First, the Performer inductees.  Let’s face it, everyone knew and predicted Green Day to make it.  Hardly the most deserving, but hardly the least either.  So, we can just shrug our shoulders and say, “No surprises there.”  Pretty much the same deal with Lou Reed, whose death cemented his spot in the Hall for the second time.  Things are bit happier with Stevie Ray Vaughan And Double Trouble both in the fact that Stevie’s FINALLY getting his just due, and that they are indeed including his band with him.  I’m thrilled about this one.  This band has been the biggest omission from the Hall, in my opinion, ever since they became eligible.  Bill Withers is a name that kind of sneaked up on me.  When his name was first bandied about, I was rather surprised.  I don’t dislike his music, but I’m not a huge fan either.  That’s still my feeling on his music.  However, ever since his name first appeared on the nominees list, there was a murmuring within that he would make the cut.  So I predicted him, as well.  Four for six on my predictions.  Originally, I was planning on predicting Joan Jett And The Blackhearts due to Jett’s appearance in last year’s ceremonies, but thought Sting would be much more likely.  She and her band are pretty low in my opinion (and several others’ as well) as far as deserving the honors, but I love “School Days”, “You Drive Me Wild”, “Fake Friends”, “Androgynous”, and of course, “I Love Rock N’ Roll” and “I Hate Myself For Loving You”.  But I have to point out, how deserving is someone if they do a cover of “Love Is All Around”?  And just to clarify, I don’t mean the proto-monster ballad from the Troggs, I mean the theme song from The Mary Tyler Moore Show.  That’s right.  Well, Joan, you’re going to make it after all… into the Hall.  Congratulations.  Lastly, The Paul Butterfield Blues Band, a band we knew was going to keep being nominated until they made it, had Jann S. Wenner’s support, but no one thought was anywhere near the most deserving, and few listed them among their favorites.  Well, there’s often one of those.  Not always, but often enough to the point where it’s fruitless to be sour about it.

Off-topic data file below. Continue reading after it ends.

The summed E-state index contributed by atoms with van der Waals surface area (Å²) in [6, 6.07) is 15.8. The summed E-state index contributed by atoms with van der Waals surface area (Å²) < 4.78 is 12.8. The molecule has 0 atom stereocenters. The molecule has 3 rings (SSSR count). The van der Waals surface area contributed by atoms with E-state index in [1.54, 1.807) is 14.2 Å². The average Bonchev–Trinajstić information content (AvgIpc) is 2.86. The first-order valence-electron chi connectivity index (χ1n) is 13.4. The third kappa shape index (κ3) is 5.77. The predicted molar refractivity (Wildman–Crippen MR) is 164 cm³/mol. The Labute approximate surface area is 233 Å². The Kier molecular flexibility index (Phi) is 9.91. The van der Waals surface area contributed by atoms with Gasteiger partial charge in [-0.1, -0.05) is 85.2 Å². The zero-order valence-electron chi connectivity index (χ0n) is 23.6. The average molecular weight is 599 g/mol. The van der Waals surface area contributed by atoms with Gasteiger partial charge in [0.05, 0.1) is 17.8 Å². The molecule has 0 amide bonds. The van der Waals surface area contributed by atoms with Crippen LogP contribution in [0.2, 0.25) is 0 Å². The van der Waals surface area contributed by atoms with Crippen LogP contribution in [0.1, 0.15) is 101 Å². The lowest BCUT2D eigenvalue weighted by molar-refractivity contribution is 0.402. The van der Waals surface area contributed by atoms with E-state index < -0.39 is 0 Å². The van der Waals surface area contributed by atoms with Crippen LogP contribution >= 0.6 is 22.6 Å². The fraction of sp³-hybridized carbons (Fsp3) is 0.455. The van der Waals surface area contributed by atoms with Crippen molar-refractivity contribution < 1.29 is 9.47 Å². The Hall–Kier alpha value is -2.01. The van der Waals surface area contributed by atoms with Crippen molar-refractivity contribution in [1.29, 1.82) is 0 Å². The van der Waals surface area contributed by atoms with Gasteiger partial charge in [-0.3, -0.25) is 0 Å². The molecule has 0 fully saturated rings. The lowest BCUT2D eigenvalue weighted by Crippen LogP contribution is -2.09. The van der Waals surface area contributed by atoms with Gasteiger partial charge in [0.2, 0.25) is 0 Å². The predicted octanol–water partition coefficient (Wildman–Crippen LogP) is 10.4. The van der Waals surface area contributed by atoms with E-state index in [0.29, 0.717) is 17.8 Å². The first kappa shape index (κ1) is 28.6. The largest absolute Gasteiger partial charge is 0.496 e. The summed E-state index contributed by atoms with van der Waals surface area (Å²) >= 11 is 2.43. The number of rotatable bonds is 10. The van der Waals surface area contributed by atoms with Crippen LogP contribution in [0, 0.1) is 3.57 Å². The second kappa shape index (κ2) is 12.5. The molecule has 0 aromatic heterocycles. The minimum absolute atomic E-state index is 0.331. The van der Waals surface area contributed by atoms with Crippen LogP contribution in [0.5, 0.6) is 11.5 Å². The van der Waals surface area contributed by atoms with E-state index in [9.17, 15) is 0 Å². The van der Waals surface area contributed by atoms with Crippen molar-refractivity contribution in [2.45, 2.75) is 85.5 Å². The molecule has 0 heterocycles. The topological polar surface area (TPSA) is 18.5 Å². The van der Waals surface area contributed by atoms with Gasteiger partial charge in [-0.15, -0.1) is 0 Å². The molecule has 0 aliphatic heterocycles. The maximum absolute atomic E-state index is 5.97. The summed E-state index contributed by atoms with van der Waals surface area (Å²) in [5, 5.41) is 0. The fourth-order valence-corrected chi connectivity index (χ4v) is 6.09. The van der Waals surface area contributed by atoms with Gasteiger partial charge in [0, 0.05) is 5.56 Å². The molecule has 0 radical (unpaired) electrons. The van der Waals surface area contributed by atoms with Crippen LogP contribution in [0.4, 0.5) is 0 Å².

But it’s not the Performers that made everyone sit up and take notice.  It was the other two inductees in this year’s class.  The less discussed of the two is the selection of The “5” Royales as Early Influence inductees.  Fellow Monitor Tom Lane posted his enthusiasm and willingly accepts this inductee.  But I must resoundingly disagree.  For reasons I hope to get into in another entry, I’m going to call this one a bad call.